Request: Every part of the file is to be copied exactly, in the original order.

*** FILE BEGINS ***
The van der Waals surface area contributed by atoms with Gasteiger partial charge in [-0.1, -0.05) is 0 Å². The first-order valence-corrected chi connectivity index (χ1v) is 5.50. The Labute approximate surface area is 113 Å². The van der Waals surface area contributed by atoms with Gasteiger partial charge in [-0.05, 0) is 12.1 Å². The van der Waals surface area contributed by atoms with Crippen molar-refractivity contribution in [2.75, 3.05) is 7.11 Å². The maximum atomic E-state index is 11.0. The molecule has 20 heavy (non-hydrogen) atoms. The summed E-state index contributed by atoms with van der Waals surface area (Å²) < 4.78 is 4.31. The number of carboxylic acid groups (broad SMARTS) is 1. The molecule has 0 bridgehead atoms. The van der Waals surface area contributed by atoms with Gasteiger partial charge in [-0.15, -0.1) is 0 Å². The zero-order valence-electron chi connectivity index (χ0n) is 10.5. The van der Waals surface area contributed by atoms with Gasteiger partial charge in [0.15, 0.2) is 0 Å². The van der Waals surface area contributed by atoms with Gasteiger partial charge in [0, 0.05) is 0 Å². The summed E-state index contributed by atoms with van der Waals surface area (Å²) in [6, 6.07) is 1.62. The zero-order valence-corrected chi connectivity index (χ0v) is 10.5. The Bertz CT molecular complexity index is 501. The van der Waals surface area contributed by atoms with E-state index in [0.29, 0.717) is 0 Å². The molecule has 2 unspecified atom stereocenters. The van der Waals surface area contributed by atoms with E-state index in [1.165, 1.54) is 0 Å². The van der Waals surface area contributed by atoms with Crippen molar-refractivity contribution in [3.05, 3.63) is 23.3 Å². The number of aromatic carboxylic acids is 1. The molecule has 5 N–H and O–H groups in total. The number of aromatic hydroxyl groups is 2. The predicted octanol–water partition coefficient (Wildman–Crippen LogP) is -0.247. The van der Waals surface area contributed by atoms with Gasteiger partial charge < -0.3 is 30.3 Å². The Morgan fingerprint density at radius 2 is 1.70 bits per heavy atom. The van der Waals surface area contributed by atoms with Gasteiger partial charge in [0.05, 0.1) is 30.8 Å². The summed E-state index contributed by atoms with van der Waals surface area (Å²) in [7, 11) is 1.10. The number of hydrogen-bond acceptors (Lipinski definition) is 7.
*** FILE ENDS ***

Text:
The van der Waals surface area contributed by atoms with Gasteiger partial charge in [-0.1, -0.05) is 0 Å². The first-order valence-corrected chi connectivity index (χ1v) is 5.50. The Labute approximate surface area is 113 Å². The van der Waals surface area contributed by atoms with Gasteiger partial charge in [-0.05, 0) is 12.1 Å². The van der Waals surface area contributed by atoms with Crippen molar-refractivity contribution in [2.75, 3.05) is 7.11 Å². The maximum atomic E-state index is 11.0. The molecule has 20 heavy (non-hydrogen) atoms. The summed E-state index contributed by atoms with van der Waals surface area (Å²) < 4.78 is 4.31. The number of carboxylic acid groups (broad SMARTS) is 1. The molecule has 0 bridgehead atoms. The van der Waals surface area contributed by atoms with Gasteiger partial charge in [-0.15, -0.1) is 0 Å². The zero-order valence-electron chi connectivity index (χ0n) is 10.5. The van der Waals surface area contributed by atoms with Gasteiger partial charge in [0.15, 0.2) is 0 Å². The van der Waals surface area contributed by atoms with Gasteiger partial charge in [0, 0.05) is 0 Å². The summed E-state index contributed by atoms with van der Waals surface area (Å²) in [6, 6.07) is 1.62. The zero-order valence-corrected chi connectivity index (χ0v) is 10.5. The Bertz CT molecular complexity index is 501. The van der Waals surface area contributed by atoms with E-state index in [0.29, 0.717) is 0 Å². The molecule has 2 unspecified atom stereocenters. The van der Waals surface area contributed by atoms with E-state index in [1.165, 1.54) is 0 Å². The van der Waals surface area contributed by atoms with Crippen molar-refractivity contribution in [3.05, 3.63) is 23.3 Å². The number of aromatic carboxylic acids is 1. The molecule has 5 N–H and O–H groups in total. The number of aromatic hydroxyl groups is 2. The predicted octanol–water partition coefficient (Wildman–Crippen LogP) is -0.247. The van der Waals surface area contributed by atoms with Gasteiger partial charge < -0.3 is 30.3 Å². The Morgan fingerprint density at radius 2 is 1.70 bits per heavy atom. The van der Waals surface area contributed by atoms with Gasteiger partial charge in [0.05, 0.1) is 30.8 Å². The summed E-state index contributed by atoms with van der Waals surface area (Å²) in [7, 11) is 1.10. The number of hydrogen-bond acceptors (Lipinski definition) is 7.